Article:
Diane Coler-Dark was born at Highland Hospital to Thelma Gene Coulter and Adele Broughton, in Oakland, CA on October 19, 1937. Diane grew up and resided in Alameda, CA until the day of her passing on May 3, 2021. She died peacefully in her home with family present at the age of 83.
A true Bay Area Native, Diane was an unstoppable driving force and dedicated her life to the betterment of her community. Her family would say her greatest ongoing achievement was initiating the concept and organizing the Park Street Art and Wine Faire established in 1985. For 7 strong years she brought community together with art and culture while also cultivating growth for local business owners. For this she was awarded Alameda Woman of the Year by the Alameda Business and Professional Women Association in 1992.
Diane’s dedication to service started in 1965 where she helped her parents work with the Carousal Campers Group funding committee for Cerebral Palsy. In her young years, she was a member of the League of Women Voters, The Girls Club, Park Street Business Association, G.A.B.A and W.A.B.A. Diane was also a proud business owner much like her parents before her. She partnered in the ownership of Johnny’s Gym (Alameda Athletic Club) from 1956-68. In ‘68, Diane branched off and opened her own gym, Diane’s Figure Salon, where she proudly supported women’s health and fitness. The importance of women’s independence, personal growth, and physical health was something she took great pride in.
In 1968, Diane joined the Chamber of Commerce where she served the community for over 2 decades. She sat as Park Street Business Association President in 1987-88 and was instrumental in establishing the Business Improvement District in 1989. From 1989-90, Diane ran the Mayor’s Thanksgiving for the Homeless Fund, became a strategic planning process member, held publicity chair for the 4th of July Parade Committee, and was on the board for Business and Professional Women. Diane was also active with the Navy League, Missouri Committee and the Military Affairs Committee and was President of the Alameda Museum for nearly a decade.
In 1990, Diane joined the Economic Development Commission to focus on business and waterfront improvement which led her into several decades of success in real estate. Diane expressed that the E.D.C. was the most exciting project she had the opportunity to work on. Her years of dedication to the improvement and support of the business community has left a marker here in Alameda. When people describe Diane, they say she was tenacious, fiercely independent and never spoke from a place of fear. She was often described as a “true feminist” and a member of “the Boy’s Club.” She applauded herself in her ability to thrive in a male dominated environment and was relentless in her pursuit for women's rights and advocacy. We will all miss her dry wit and sense of humor as well as her unfiltered commentary.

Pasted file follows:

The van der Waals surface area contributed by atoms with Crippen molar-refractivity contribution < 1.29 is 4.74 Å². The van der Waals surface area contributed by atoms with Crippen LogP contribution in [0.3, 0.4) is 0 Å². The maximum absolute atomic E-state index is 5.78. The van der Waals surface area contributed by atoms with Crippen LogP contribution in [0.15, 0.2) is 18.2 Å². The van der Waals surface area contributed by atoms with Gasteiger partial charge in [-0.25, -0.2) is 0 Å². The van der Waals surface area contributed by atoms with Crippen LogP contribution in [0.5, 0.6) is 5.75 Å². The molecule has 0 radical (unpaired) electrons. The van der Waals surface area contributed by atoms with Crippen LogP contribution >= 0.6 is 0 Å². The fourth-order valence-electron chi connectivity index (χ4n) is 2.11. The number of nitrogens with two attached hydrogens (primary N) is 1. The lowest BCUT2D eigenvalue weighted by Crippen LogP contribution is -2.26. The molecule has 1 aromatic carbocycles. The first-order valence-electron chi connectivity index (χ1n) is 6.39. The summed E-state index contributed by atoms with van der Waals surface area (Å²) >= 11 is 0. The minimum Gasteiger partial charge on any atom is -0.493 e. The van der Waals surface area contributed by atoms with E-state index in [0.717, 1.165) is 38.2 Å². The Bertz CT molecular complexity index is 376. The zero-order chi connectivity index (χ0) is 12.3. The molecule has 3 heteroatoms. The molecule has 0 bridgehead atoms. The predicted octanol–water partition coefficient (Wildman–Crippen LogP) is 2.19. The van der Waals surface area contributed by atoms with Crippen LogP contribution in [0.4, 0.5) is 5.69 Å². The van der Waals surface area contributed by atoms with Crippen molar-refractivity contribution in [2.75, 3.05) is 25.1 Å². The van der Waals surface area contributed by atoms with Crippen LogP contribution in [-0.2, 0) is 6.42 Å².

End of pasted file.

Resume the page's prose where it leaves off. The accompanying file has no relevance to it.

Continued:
Diane was always busy with business but was proud of her daughter, Kimberly Meredith (deceased) and considered herself very lucky to have the truest love and companionship of her partner of many decades, Harry Kintzer Sr (deceased). She is survived by her two loving grandchildren, Mikaela Meredith (Alameda) and Rowan Meredith (Colorado); her loving and supportive cousins Donna, Phil and Jeannine Gravem (Alameda); Eric Gravem (Sacramento); Susan Sperry, Cristina Polk, Serina Culleton, Theresa Marable (Moraga).
Later in life she was in the loving care of Martha, Kim, and Heirut of Home Care Assistance of the Bay Area as well as her Granddaughter Mikaela and Cousin Jeannine.
Diane wanted her Celebration of Life to be with close family, she didn’t want to “make a big fuss.” In lieu of flowers, Diane asks that you donate to the Alameda Historical Museum or a local women-owned establishment.
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